Confidentiality

A constant criticism of the Arbitration Act, both pre and post the 2015 Amendment pertain to the absence of any provision for confidentiality of arbitration proceedings.

The Bill proposes the introduction of a new Clause 42A, which would provide for confidentiality of all arbitration proceedings under the Arbitration Act, except for the arbitration award.

Arbitrator Immunity

Another new section proposed to be introduced by the Bill is a new section 42B, which provides immunity to an arbitrator from civil suits or other legal proceedings in respect of  any action or omission made by arbitrator in good faith during the course of arbitration proceeding.

Application of the 2015 Amendment to court proceedings initiated after the 2015 Amendment

Another hotly debated issue regarding the 2015 Amendment was its application to court proceedings initiated after the 2015 Amendment where the arbitration proceedings had commenced prior to the 2015 Amendment.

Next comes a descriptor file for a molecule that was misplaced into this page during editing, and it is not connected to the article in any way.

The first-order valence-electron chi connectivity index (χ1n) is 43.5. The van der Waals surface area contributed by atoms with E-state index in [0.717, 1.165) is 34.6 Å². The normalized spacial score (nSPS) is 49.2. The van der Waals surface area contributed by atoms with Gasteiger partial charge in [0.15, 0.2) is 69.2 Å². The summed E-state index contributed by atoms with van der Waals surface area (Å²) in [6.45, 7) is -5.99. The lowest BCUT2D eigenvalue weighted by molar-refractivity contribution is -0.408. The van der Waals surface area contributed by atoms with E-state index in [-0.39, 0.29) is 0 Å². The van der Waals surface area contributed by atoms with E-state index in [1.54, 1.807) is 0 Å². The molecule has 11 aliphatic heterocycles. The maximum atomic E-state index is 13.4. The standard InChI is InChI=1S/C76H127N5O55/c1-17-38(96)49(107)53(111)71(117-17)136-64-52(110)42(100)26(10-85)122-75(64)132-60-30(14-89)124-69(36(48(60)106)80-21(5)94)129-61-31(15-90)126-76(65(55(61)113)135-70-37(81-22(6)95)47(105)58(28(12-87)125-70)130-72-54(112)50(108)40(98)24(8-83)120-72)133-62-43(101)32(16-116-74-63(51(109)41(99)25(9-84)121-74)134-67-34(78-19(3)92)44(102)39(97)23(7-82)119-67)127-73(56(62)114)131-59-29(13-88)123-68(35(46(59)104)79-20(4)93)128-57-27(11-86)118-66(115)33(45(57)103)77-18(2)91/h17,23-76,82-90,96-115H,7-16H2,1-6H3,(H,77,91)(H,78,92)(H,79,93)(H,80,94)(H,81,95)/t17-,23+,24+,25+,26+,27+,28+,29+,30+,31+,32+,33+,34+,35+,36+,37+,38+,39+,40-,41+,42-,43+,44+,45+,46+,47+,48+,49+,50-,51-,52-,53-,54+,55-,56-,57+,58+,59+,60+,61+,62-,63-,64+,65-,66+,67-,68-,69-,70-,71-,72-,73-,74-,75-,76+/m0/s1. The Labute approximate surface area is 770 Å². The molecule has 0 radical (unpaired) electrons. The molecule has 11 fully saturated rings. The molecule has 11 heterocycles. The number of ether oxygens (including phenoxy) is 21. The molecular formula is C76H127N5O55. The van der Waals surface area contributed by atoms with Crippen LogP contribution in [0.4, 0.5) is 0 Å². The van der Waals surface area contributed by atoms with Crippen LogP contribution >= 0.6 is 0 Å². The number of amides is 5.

The Delhi, Bombay, Madras and Calcutta High Courts passed conflicting judgments with respect to this issue. The Supreme Court was seized of this issue when a bunch of special leave petitions were filed before it, in which the petitioners sought clarity as to the applicability of the 2015 Amendment to court proceedings initiated after the 2015 Amendment. These special leave petitions were clubbed together and were being led by the matter of Board of Cricket Control of India Vs. Kochi Cricket Private Limited.

While the Supreme Court was still seized with this issue in the BCCI case, the Bill was approved by the Union Cabinet to be presented in the Parliament. The Bill proposed the introduction of a new Section 87 to the Arbitration Act. The proposed Section 87 stipulates that unless otherwise agreed by the parties, the 2015 Amendment: (i) will not apply to arbitration proceedings commenced before the 2015 Amendment; and (ii) will not apply to any court proceedings arising out of or in relation to such arbitration proceedings initiated prior to the 2015 Amendment, irrespective of whether or not such court proceedings were filed before or after the 2015 Amendment.